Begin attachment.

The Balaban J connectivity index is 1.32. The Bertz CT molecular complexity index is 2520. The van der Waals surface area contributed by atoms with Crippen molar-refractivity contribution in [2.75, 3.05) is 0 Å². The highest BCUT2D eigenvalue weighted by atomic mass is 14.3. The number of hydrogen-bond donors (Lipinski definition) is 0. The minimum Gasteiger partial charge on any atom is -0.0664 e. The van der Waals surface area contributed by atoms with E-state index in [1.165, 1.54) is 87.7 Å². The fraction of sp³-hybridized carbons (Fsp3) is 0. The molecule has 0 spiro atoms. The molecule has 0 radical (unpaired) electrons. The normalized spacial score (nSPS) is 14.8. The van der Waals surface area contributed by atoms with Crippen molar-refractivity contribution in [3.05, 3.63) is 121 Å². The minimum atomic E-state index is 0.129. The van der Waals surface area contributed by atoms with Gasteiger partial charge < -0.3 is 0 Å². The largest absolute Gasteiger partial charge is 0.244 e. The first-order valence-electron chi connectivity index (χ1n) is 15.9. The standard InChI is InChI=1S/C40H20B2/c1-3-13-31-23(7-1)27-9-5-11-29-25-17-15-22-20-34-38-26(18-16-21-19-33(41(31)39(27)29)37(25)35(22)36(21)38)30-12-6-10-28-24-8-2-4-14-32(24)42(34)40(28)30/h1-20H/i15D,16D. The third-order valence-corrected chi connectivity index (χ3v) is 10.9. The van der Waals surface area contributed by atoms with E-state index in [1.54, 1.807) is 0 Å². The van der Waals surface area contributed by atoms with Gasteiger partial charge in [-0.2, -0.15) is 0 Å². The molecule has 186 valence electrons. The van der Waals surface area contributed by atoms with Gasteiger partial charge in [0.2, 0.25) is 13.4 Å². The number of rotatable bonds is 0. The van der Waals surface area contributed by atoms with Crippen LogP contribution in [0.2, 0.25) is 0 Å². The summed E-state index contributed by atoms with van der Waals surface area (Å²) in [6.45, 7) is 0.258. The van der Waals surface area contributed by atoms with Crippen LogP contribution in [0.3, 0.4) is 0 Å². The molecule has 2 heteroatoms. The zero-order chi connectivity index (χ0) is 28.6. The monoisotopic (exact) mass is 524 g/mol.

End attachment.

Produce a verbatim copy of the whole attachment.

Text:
The Balaban J connectivity index is 1.32. The Bertz CT molecular complexity index is 2520. The van der Waals surface area contributed by atoms with Crippen molar-refractivity contribution in [2.75, 3.05) is 0 Å². The highest BCUT2D eigenvalue weighted by atomic mass is 14.3. The number of hydrogen-bond donors (Lipinski definition) is 0. The minimum Gasteiger partial charge on any atom is -0.0664 e. The van der Waals surface area contributed by atoms with E-state index in [1.165, 1.54) is 87.7 Å². The fraction of sp³-hybridized carbons (Fsp3) is 0. The molecule has 0 spiro atoms. The molecule has 0 radical (unpaired) electrons. The normalized spacial score (nSPS) is 14.8. The van der Waals surface area contributed by atoms with Crippen molar-refractivity contribution in [3.05, 3.63) is 121 Å². The minimum atomic E-state index is 0.129. The van der Waals surface area contributed by atoms with Gasteiger partial charge < -0.3 is 0 Å². The largest absolute Gasteiger partial charge is 0.244 e. The first-order valence-electron chi connectivity index (χ1n) is 15.9. The standard InChI is InChI=1S/C40H20B2/c1-3-13-31-23(7-1)27-9-5-11-29-25-17-15-22-20-34-38-26(18-16-21-19-33(41(31)39(27)29)37(25)35(22)36(21)38)30-12-6-10-28-24-8-2-4-14-32(24)42(34)40(28)30/h1-20H/i15D,16D. The third-order valence-corrected chi connectivity index (χ3v) is 10.9. The van der Waals surface area contributed by atoms with E-state index in [1.54, 1.807) is 0 Å². The van der Waals surface area contributed by atoms with Gasteiger partial charge in [-0.2, -0.15) is 0 Å². The molecule has 186 valence electrons. The van der Waals surface area contributed by atoms with Gasteiger partial charge in [0.2, 0.25) is 13.4 Å². The number of rotatable bonds is 0. The van der Waals surface area contributed by atoms with Crippen LogP contribution in [0.2, 0.25) is 0 Å². The summed E-state index contributed by atoms with van der Waals surface area (Å²) in [6.45, 7) is 0.258. The van der Waals surface area contributed by atoms with Crippen LogP contribution in [0.3, 0.4) is 0 Å². The molecule has 2 heteroatoms. The zero-order chi connectivity index (χ0) is 28.6. The monoisotopic (exact) mass is 524 g/mol.